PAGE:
2020-10-16 13:42:36 来源：HRoot.com 责任编辑：黄家军
WORLD – MAJORITY OF EMPLOYEES BELIEVE THERE IS A SKILLS GAP, STUDY FINDS
(Sept.27, 2020, /staffingindustry.com/)On average, 83% of employees worldwide believe there is a skills gap, according to a report from online course provider Udemy.
The report is based on a survey focused on global trends, highlighting the sentiments of employees based in India, Spain, France,
Brazil, and Mexico.
“While the majority of employees in all countries believe their national workforce is competitive in the global economy, they also
are uneasy that this competitiveness won’t last, let alone surge ahead in the future,” the report stated. “This is due in part to
the increasing demand for new technical and productivity ‘hard skills’ and a growing emphasis on organizational and personal
‘soft skills’, both of which are becoming more and more essential for 21st century business.”
India (92%), Brazil (94%) and France (91%) are near the top in their worry that their country has a skills shortage problem,
ahead of Mexico (72%) and Spain (77%).
On average, 62% of employees feel personally affected by the skills gap. As many as three-quarters of workers in Brazil and India responded that they feel personally affected by the skills gap. The Europeans are
noticeably less nervous, with just under half of employees in France and 60% of employees in Spain saying they feel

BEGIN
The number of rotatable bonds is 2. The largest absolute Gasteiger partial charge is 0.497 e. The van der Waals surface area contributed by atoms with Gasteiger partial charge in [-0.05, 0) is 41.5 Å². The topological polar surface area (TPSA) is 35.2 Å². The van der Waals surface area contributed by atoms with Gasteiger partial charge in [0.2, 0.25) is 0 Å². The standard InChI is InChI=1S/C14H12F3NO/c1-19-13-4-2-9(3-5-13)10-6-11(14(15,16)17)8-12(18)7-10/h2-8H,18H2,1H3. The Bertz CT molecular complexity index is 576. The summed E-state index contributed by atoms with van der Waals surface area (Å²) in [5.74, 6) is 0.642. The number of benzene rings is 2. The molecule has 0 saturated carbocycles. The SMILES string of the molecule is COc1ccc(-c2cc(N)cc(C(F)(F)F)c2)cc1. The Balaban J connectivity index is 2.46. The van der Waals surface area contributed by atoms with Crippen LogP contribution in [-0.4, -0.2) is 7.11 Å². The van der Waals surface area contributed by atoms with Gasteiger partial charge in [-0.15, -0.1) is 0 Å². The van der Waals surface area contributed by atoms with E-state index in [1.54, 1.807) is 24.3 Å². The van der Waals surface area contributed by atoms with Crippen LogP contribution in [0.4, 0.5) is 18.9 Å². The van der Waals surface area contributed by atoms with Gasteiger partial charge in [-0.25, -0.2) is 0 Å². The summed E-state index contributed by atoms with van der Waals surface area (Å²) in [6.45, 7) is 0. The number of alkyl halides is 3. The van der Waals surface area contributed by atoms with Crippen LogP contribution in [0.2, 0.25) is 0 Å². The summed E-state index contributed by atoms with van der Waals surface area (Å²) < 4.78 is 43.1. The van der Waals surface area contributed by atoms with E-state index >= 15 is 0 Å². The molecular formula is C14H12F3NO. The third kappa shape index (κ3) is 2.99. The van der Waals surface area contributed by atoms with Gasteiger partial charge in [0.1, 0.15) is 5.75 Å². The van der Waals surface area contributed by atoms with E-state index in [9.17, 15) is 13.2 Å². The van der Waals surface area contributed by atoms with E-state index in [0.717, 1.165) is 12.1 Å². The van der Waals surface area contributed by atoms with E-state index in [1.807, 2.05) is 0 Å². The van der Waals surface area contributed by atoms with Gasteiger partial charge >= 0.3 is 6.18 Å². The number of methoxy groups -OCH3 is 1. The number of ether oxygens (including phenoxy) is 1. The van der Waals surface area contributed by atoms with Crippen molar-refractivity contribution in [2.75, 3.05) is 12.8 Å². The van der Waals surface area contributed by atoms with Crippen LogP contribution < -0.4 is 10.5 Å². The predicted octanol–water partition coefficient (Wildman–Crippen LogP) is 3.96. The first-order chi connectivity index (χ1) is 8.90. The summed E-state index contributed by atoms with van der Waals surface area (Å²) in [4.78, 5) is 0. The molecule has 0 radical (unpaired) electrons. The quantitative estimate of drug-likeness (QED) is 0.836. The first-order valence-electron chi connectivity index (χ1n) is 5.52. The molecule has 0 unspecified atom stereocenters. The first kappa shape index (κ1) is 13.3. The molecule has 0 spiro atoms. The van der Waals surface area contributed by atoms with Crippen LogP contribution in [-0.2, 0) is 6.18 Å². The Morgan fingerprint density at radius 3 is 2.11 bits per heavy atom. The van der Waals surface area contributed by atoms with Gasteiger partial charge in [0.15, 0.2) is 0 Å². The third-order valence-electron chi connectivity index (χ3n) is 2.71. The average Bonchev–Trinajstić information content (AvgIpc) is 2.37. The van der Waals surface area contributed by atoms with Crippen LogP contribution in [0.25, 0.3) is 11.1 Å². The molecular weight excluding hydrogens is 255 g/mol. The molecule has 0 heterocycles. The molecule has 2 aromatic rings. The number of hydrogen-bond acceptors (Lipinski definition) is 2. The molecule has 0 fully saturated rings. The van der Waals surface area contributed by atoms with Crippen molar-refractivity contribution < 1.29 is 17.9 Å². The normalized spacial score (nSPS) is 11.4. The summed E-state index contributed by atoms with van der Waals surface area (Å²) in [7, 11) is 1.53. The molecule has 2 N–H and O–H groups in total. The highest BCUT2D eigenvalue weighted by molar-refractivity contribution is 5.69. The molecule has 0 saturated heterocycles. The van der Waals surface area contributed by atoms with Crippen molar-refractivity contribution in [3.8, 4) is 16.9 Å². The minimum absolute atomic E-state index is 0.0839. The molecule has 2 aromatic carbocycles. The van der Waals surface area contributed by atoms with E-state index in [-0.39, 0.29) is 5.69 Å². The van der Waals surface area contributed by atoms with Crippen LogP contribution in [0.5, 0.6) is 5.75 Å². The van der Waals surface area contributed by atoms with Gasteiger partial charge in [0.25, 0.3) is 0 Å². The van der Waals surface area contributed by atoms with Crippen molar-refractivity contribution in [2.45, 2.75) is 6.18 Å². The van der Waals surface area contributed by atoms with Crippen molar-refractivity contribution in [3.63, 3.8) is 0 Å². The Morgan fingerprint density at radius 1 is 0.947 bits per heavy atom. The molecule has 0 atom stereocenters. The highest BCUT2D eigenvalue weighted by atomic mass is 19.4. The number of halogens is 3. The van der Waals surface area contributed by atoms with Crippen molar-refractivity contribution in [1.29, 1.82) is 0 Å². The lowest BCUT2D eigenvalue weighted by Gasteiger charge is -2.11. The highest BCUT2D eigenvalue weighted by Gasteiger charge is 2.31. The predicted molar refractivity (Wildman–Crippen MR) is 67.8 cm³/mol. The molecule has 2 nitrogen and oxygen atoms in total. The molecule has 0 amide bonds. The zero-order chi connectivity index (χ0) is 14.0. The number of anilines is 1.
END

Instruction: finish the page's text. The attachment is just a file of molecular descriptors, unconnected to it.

like the skills gap will affect them.
Meanwhile, Udemy’s research also found a strong sense of employee optimism and confidence in the countries it surveyed.
Mexico leads, with 79% believing that their education has equipped them with the skills required for today’s workplace.
The other countries responded similarly (76% in India, 76% in Brazil, 73% in Spain), except for France, which took a more
negative tone with just 44% responding that they believed in this statement, down from 51% in 2018.
The research also found that narrowing the skills gap is perceived by employees as critical to stay competitive in the workforce.
“Our research shows that overall, employees feel an urgency to address the educational, employment, and economic challenges
the skills gap presents,” the report stated. “Most employees agreed that there are external factors, most significantly, increased
use of automation and artificial intelligence, that will require them to acquire different or additional skills to replace skills they
believe will be obsolete in the next five years.”
Employees sound willing to be individually responsible for learning new skills to close the skills gap. India (91%), Brazil (91%)
and Mexico (89%) noticeably lead the pack, saying that they have had to gain additional skills in order to do their jobs effectively.
In addition, the majority of employees in Spain (76%) and France (67%) also reported working to gain new skills.